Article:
Implicit ambivalence toward alcohol consumption

Lindsay, Daniel, and Swinbourne, Anne (2014) Implicit ambivalence toward alcohol consumption. Drug and Alcohol Review, 33 (Supplement S1). Paper 87. p. 44.

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Abstract

Introduction and aims: contemporary research examining drinking behaviour highlights the importance of implicit processes in the initiation and maintenance of alcohol consumption. By definition, implicit attitudes are formed through experience with a target object. It is argued that implicit attitudes toward alcohol may be ambivalent because consuming alcohol can produce various negative (e.g. feeling nauseous) and positive consequences (e.g. feeling relaxed). Therefore the aim of the current study was to examine the ambivalent nature of implicit alcohol-related attitudes.

Design and methods: participants (N= 343, M= 25.72 years) completed a Single-Category Implicit Association Test (SC-IAT) in which they were required to classify alcohol-related words with positively- and negatively-valenced words. The reaction times (RTs) for each pairing were then calculated and compared. Implicit ambivalence was operationalised as having similar RTs for classifying alcohol-related words with positive words and classifying alcohol-related words with negative words.

Results: RTs for pairing alcohol with positive words (M= 752ms) were similar to those pairing alcohol with negative words (M= 716ms), suggesting implicit ambivalence toward alcohol consumption. ANOVAs revealed a pattern of results suggesting that drinking more standard drinks in a single drinking episode produced greater feelings of implicit ambivalence.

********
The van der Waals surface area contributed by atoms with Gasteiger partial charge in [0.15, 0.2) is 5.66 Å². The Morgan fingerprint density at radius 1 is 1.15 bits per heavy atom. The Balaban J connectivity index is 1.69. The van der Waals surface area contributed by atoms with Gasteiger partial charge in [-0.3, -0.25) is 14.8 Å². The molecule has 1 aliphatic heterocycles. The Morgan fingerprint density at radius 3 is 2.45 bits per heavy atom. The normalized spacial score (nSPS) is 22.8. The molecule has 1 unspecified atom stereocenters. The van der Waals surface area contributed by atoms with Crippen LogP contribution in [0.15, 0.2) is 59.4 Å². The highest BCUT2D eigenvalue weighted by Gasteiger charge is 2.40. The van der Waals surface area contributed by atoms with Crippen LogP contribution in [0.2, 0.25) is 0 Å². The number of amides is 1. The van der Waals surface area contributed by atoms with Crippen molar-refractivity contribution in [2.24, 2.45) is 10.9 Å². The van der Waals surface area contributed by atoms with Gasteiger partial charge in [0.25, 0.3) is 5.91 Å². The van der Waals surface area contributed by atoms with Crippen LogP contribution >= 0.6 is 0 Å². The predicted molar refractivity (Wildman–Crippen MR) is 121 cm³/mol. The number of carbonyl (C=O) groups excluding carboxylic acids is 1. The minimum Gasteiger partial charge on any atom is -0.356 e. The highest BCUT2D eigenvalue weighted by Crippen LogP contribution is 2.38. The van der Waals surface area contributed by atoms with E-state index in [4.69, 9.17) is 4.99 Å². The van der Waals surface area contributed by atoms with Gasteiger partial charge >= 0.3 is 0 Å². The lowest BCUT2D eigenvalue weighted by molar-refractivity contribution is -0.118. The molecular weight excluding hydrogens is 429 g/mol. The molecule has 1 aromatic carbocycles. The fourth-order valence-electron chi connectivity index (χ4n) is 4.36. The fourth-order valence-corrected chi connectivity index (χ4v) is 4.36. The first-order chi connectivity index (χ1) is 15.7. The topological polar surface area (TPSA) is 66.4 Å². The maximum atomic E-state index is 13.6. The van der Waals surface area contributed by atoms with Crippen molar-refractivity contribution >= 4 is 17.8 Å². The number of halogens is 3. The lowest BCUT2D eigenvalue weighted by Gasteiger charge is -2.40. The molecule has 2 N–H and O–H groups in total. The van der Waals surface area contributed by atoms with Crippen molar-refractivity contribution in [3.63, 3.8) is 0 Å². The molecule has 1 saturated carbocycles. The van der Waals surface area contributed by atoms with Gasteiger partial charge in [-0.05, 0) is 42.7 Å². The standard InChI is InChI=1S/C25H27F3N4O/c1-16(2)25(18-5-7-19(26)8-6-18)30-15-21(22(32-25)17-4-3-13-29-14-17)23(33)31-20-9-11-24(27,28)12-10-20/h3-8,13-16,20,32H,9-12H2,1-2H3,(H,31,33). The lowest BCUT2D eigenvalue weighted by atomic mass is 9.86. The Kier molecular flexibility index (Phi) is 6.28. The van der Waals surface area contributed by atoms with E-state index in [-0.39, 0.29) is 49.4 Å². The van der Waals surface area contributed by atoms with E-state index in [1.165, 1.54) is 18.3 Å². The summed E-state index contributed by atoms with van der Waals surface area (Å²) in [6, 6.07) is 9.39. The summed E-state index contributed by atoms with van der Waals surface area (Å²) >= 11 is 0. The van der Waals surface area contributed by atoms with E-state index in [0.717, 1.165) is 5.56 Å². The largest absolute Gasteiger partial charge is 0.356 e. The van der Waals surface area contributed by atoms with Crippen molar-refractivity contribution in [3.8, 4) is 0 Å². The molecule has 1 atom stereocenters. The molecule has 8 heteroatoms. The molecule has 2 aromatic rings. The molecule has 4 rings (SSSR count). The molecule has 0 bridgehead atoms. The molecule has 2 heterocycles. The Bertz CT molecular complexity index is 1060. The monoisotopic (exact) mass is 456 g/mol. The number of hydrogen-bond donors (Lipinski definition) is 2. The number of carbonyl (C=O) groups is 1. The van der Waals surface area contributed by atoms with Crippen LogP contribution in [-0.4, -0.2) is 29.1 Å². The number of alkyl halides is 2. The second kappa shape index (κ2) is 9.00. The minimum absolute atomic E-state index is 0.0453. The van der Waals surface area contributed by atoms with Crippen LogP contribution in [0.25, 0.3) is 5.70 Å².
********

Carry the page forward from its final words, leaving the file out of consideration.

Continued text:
Discussion and conclusions: these findings suggest that individuals hold both positive and negative implicit evaluations toward alcohol consumption. Furthermore, implicit attitudes toward alcohol may become more ambivalent as individuals consume more alcohol. This suggests that greater alcohol consumption may produce more experiences with both positive and negative consequences and lead to the development of implicitly ambivalent attitudes.

Item ID: 37722
Item Type: Article (Abstract)
ISSN: 1465-3362
Additional Information:

This is a Special Issue: Australasian Professional Society on Alcohol and other Drugs Conference 2014, 9-12 November 2014, Adelaide, South Australia.

Date Deposited: 19 Mar 2015 23:29
FoR Codes: 17 PSYCHOLOGY AND COGNITIVE SCIENCES > 1702 Cognitive Science > 170202 Decision Making @ 70%
17 PSYCHOLOGY AND COGNITIVE SCIENCES > 1701 Psychology > 170106 Health, Clinical and Counselling Psychology @ 30%
SEO Codes: 92 HEALTH > 9202 Health and Support Services > 920205 Health Education and Promotion @ 10%
92 HEALTH > 9204 Public Health (excl. Specific Population Health) > 920414 Substance Abuse @ 90%
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